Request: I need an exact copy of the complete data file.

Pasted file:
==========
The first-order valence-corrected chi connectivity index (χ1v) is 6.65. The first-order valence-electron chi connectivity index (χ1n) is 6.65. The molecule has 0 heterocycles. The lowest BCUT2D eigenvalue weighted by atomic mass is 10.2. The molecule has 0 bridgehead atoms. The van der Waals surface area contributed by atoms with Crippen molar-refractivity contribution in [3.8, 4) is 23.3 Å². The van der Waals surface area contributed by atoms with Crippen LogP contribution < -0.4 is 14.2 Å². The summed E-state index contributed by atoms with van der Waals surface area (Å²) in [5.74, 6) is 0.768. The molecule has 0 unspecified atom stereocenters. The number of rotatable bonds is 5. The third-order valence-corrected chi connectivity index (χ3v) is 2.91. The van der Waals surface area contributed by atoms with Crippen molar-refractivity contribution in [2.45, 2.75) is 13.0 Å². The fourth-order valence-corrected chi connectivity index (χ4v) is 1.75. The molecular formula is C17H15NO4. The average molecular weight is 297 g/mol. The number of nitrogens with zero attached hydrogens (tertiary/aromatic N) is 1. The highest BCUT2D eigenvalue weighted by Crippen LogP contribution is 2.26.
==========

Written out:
The first-order valence-corrected chi connectivity index (χ1v) is 6.65. The first-order valence-electron chi connectivity index (χ1n) is 6.65. The molecule has 0 heterocycles. The lowest BCUT2D eigenvalue weighted by atomic mass is 10.2. The molecule has 0 bridgehead atoms. The van der Waals surface area contributed by atoms with Crippen molar-refractivity contribution in [3.8, 4) is 23.3 Å². The van der Waals surface area contributed by atoms with Crippen LogP contribution < -0.4 is 14.2 Å². The summed E-state index contributed by atoms with van der Waals surface area (Å²) in [5.74, 6) is 0.768. The molecule has 0 unspecified atom stereocenters. The number of rotatable bonds is 5. The third-order valence-corrected chi connectivity index (χ3v) is 2.91. The van der Waals surface area contributed by atoms with Crippen molar-refractivity contribution in [2.45, 2.75) is 13.0 Å². The fourth-order valence-corrected chi connectivity index (χ4v) is 1.75. The molecular formula is C17H15NO4. The average molecular weight is 297 g/mol. The number of nitrogens with zero attached hydrogens (tertiary/aromatic N) is 1. The highest BCUT2D eigenvalue weighted by Crippen LogP contribution is 2.26.